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Tesla and Relations with Panasonic After The Battery Day

We see the long and complicated history Tesla had with Panasonic. And ask wether battery day might be the end of their relationship.

Tesla has a history of cutting out suppliers to bring core competencies in house. And in doing so has amassed a long list of companies laid by the wayside. In a Report, Reuters talks to unnamed ex-employees and previous suppliers to ask, if this fate will also befall its battery supplier Panasonic.

Start Of A Relationship
Panasonic first partnered with Tesla way back in 2009. At that time, the decision was seen as a huge vote of confidence for the California upstart. In the deal, the two companies decided to develop the next generation of automotive-grade batteries together.

The Investment That Paid Off
In November, the following year, Tesla announced it had sold $30 million worth of its common stock to Panasonic. The transaction was at a price of, post stock split-adjusted, $4.23 per share. Tesla’s stock price currently hovers at around $450. That is an 11,000% return for Panasonic. Or in other words, a $3.5 billion profit.

“An Honor For Tesla To Work With Panasonic”
Soon after Panasonic’s investment, the duo started to reap the fruits of their deepening relationship. In a 2011 blog post, Tesla announced “Panasonic Enters into Supply Agreement with Tesla Motors to Supply Automotive-Grade Battery Cells”. In this announcement, Tesla agreed for Panasonic to supply the batteries for its Model S sedan.

At the time Elon Musk was quoted as saying “It is a powerful endorsement of our technology that Panasonic, the world’s leading battery cell manufacturer, has chosen to partner with Tesla”

The Giga Factory
In 2014, their relationship grew even stronger. Tesla, having already debuted the Model S, was planning its next phase of expansion.

In June of the same year, Panasonic and Tesla announced their initial agreement to build the Nevada Gigafacotry. At 35 gigawatt-hours of capacity, this factory alone would have more than double the entire world’s lithium-ion battery supply.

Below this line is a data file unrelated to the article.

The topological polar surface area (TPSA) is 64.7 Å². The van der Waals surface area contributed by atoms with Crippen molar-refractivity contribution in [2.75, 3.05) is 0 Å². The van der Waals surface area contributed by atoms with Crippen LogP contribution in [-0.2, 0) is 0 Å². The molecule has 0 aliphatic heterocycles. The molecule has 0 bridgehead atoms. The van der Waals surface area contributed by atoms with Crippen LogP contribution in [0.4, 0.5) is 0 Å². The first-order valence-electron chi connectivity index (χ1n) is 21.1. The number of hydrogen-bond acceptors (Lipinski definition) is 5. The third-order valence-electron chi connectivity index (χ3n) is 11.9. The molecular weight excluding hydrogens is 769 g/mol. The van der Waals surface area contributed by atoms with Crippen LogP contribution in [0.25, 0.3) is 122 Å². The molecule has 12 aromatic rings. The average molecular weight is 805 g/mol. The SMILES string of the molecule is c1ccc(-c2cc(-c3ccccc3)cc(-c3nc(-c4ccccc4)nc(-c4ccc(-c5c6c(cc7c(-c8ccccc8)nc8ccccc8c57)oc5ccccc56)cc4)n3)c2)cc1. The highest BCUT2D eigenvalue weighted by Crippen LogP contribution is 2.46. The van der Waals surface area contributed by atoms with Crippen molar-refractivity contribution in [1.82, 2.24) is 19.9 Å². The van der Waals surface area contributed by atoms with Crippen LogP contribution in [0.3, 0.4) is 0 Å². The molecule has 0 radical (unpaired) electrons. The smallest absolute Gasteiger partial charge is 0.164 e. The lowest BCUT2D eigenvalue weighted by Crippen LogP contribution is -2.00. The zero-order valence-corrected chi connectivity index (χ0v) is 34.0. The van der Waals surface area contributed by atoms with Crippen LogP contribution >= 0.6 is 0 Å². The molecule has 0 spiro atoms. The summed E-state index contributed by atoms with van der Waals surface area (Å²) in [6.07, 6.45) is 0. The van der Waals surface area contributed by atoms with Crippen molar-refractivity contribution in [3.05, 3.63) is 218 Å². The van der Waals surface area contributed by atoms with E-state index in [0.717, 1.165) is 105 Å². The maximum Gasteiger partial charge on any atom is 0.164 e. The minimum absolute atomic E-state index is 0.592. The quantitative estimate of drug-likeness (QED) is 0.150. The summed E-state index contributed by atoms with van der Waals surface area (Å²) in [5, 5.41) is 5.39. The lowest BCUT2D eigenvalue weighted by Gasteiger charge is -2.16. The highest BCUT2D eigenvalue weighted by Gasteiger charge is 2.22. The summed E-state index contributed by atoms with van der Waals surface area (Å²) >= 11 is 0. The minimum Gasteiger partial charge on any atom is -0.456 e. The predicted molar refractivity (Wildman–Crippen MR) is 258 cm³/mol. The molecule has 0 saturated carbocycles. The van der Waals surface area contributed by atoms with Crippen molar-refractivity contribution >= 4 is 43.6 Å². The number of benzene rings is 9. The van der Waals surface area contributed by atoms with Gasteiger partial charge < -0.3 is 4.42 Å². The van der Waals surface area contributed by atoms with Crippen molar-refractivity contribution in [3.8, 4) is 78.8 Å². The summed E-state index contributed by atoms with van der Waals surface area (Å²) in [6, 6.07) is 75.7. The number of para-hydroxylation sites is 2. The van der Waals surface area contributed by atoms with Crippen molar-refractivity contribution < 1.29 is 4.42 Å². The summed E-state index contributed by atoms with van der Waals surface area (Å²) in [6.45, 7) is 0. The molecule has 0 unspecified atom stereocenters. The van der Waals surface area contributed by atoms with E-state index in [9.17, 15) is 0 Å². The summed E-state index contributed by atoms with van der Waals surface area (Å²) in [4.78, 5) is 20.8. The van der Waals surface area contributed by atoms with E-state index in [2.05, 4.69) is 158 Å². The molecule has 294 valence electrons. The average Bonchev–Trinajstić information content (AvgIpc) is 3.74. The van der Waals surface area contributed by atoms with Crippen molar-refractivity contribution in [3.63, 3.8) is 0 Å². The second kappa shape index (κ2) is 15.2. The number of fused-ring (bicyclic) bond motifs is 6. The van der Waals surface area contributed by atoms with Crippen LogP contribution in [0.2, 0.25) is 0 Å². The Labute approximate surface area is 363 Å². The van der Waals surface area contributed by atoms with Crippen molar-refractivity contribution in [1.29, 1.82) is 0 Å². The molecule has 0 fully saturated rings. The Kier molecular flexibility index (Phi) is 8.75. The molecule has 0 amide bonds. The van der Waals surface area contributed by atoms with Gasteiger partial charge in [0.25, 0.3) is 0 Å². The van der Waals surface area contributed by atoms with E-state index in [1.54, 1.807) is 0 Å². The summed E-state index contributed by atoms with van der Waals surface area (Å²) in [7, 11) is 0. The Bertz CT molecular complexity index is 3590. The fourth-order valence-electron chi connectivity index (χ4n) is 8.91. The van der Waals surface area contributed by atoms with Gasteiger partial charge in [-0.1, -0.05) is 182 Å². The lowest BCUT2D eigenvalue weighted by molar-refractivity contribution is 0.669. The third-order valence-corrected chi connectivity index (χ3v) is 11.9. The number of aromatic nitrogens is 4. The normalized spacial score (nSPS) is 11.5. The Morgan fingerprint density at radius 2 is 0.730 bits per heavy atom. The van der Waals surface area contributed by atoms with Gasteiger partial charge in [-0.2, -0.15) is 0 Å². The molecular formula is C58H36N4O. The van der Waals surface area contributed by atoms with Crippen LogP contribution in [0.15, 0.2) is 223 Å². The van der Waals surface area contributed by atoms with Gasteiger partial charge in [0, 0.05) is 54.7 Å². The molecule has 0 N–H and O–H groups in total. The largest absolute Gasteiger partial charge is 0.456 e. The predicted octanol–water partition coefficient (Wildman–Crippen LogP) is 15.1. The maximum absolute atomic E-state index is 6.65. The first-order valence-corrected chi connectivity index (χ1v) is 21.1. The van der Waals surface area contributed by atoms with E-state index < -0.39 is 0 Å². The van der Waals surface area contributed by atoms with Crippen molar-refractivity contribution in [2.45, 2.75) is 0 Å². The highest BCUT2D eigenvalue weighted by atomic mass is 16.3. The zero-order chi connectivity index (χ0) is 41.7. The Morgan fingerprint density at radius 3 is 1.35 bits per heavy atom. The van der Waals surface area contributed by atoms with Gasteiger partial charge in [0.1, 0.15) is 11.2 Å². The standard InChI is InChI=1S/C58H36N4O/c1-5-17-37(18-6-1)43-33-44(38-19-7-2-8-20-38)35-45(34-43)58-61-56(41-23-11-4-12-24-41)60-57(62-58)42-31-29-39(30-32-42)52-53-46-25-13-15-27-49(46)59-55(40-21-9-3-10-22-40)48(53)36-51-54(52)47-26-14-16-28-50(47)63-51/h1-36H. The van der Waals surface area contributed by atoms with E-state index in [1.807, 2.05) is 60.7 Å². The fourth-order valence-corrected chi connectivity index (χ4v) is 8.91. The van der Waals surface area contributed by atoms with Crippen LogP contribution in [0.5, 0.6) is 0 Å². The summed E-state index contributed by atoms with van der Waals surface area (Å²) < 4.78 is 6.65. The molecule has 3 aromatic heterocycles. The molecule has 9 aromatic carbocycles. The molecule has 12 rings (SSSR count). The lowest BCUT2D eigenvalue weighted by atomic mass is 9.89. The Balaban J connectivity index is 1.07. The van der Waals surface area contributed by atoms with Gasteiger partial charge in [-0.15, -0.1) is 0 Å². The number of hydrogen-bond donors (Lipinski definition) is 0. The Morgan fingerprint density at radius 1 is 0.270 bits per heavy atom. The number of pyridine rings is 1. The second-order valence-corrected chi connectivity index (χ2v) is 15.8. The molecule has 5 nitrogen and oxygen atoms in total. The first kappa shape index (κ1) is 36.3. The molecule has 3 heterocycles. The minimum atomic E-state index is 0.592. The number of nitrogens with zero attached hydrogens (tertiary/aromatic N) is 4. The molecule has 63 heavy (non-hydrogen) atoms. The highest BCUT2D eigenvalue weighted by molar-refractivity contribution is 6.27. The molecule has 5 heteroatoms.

Tesla Gigafactory Build
In 2016, Tesla’s affordable sedan, Model 3 gets announced, The vehicle was sporting the 2170 cells developed in partnership with Panasonic. By this time the two companies had reached the height of their relationship.

Maxwell Technologies
In February of 2019, Tesla announced its intent to purchase a battery cell manufacturing technology company called Maxwell Technologies. This started the rumors, Tesla, forgoing Panasonic, will bring battery cell manufacturing in house.

Cracks Start To Form
Not helping to quiet the rumors, A report from Nikkei came out suggesting, due to lack of demand, Panasonic had decided to freeze its Nevada Gigafactory expansion.

Elon Musk, responding to this report, blamed the decrease in deliveries, a 30 percent decline in Q1 2019, on Panasonic. Writing in a tweet, Elon Musk said, Panasonic’s production line has been a constraint on Model 3, and Tesla is the one freezing investments till Panasonic achieves the 35GWh potential capacity of the already built production lines.

Master Of Our Destiny
Tesla’s desire to be self-reliant for its battery supply is once again brought forth at the 2019 shareholder meeting. Talking about their acquisition Elon musk said, “We think this is quite strategic, this is a very important technology that will have a big effect on the cost and scale of cell production. And Tesla’s newly hired CTO, Drew Bagelino said “We’ll be the Masters of our destiny”

Battery Day

After 12 years, Tesla’s complicated partnership with Panasonic is yet again at a crossroads.